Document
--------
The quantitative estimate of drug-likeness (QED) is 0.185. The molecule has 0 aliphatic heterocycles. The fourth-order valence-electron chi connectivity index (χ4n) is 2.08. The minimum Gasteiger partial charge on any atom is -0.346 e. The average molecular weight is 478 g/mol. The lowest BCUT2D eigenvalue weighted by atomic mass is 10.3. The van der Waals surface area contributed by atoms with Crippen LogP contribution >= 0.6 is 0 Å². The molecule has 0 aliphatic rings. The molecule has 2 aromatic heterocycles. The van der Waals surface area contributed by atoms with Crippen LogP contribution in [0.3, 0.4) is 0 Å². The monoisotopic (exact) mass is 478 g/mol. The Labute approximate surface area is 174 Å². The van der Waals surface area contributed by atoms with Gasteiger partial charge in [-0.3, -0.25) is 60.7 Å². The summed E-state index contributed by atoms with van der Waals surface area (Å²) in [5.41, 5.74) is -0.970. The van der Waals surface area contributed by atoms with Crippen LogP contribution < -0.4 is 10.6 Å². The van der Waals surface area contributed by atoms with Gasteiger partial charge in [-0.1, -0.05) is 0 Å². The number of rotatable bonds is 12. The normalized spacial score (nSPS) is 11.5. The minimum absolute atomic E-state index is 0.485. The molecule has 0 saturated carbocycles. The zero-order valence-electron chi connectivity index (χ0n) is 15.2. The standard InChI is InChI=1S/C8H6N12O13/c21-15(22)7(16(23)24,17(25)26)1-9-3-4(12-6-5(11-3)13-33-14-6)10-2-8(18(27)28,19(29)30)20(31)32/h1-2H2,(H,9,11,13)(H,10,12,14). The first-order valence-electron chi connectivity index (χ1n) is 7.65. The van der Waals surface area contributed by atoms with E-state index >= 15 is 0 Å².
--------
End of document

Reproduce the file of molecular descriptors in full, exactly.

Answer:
The quantitative estimate of drug-likeness (QED) is 0.185. The molecule has 0 aliphatic heterocycles. The fourth-order valence-electron chi connectivity index (χ4n) is 2.08. The minimum Gasteiger partial charge on any atom is -0.346 e. The average molecular weight is 478 g/mol. The lowest BCUT2D eigenvalue weighted by atomic mass is 10.3. The van der Waals surface area contributed by atoms with Crippen LogP contribution >= 0.6 is 0 Å². The molecule has 0 aliphatic rings. The molecule has 2 aromatic heterocycles. The van der Waals surface area contributed by atoms with Crippen LogP contribution in [0.3, 0.4) is 0 Å². The monoisotopic (exact) mass is 478 g/mol. The Labute approximate surface area is 174 Å². The van der Waals surface area contributed by atoms with Gasteiger partial charge in [-0.3, -0.25) is 60.7 Å². The summed E-state index contributed by atoms with van der Waals surface area (Å²) in [5.41, 5.74) is -0.970. The van der Waals surface area contributed by atoms with Crippen LogP contribution < -0.4 is 10.6 Å². The van der Waals surface area contributed by atoms with Gasteiger partial charge in [-0.1, -0.05) is 0 Å². The number of rotatable bonds is 12. The normalized spacial score (nSPS) is 11.5. The minimum absolute atomic E-state index is 0.485. The molecule has 0 saturated carbocycles. The zero-order valence-electron chi connectivity index (χ0n) is 15.2. The standard InChI is InChI=1S/C8H6N12O13/c21-15(22)7(16(23)24,17(25)26)1-9-3-4(12-6-5(11-3)13-33-14-6)10-2-8(18(27)28,19(29)30)20(31)32/h1-2H2,(H,9,11,13)(H,10,12,14). The first-order valence-electron chi connectivity index (χ1n) is 7.65. The van der Waals surface area contributed by atoms with E-state index >= 15 is 0 Å².